The Huntington Beach City Council, which two years ago ignored protests from thousands of residents and allowed wrecking crews to demolish the historic Golden Bear nightclub, is actively soliciting an operator for a new, privately owned entertainment club in virtually the same location.
Plans for the club, which would be at least 3,000 square feet and seat at least 150 people, are part of a $22-million commercial, office and condominium project called the Huntington Pier Colony.
The project, at Pacific Coast Highway on the south side of Main Street, would also include a six-screen movie theater, restaurants and other retail space, all a block from the Huntington Beach Pier.
In letters to prospective operators of the club, the city has suggested that the Redevelopment Agency might approve subsidies if the building’s high rent poses a problem.
Though the project is being developed privately by California Resorts, it is being encouraged by city officials who are championing a large-scale redevelopment and revitalization of the downtown Huntington Beach area.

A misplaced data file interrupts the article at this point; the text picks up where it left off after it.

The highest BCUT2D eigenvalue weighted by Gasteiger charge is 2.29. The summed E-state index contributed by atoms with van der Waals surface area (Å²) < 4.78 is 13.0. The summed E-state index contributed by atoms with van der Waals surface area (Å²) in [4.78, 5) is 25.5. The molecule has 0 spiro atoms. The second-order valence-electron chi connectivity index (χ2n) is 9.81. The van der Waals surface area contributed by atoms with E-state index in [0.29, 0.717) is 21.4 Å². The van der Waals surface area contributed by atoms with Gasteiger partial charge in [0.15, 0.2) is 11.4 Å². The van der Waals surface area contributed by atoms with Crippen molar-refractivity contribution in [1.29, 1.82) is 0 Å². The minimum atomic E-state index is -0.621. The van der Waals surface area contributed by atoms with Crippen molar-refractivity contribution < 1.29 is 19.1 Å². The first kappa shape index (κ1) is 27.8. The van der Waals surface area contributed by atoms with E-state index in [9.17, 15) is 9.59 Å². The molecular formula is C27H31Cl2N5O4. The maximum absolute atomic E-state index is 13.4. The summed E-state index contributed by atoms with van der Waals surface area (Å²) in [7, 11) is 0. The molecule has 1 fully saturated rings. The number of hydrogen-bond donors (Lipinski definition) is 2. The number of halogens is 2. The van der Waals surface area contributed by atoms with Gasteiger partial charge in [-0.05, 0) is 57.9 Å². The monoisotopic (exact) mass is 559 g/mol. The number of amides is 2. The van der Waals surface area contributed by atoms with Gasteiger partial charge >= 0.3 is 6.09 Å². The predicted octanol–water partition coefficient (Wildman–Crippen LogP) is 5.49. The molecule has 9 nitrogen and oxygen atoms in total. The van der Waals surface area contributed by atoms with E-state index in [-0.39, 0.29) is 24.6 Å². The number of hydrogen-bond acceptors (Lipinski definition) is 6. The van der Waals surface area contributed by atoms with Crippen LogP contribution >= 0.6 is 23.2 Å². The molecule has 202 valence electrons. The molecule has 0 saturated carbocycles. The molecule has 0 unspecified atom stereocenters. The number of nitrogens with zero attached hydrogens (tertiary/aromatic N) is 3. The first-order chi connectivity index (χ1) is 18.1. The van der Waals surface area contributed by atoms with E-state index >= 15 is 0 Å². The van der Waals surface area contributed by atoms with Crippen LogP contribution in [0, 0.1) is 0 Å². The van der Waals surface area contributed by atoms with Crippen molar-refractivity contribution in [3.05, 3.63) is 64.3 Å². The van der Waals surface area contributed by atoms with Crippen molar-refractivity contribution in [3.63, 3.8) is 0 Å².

Encouragement of live entertainment facilities, however, is a marked turnabout for the city.
Eager to proceed with downtown redevelopment in 1986, city officials maintained that the Golden Bear was seismically unsafe and issued a demolition permit. Built in the early 1900s and a club since the early ‘60s, the Golden Bear had developed a national reputation with performers ranging from Bob Dylan and Janis Joplin to B.B. King and Huey Lewis & the News.
Nearly 3,000 county residents signed petitions to save the building, but the Hungtington Beach Historical Society was denied time to apply for designation as a state historic landmark for its architectural and cultural significance.
Also in 1986, the council refused to renew an entertainment permit for Safari Sam’s, which observers agreed was the most adventurous nightclub in the county. Neighbors had complained of noise from the club and had blamed vandalism on club patrons.
As recently as last week, the Redevelopment Agency sent an eviction notice to operators of the last remaining outlet for live entertainment in downtown Huntington Beach, the Finally A Unicorn Emporium, a small coffee shop-club-theater, which was in the way for new construction. Ironically, at 3,000 square feet, Finally A Unicorn is the exactly the size of the new club envisioned for Pier Colony.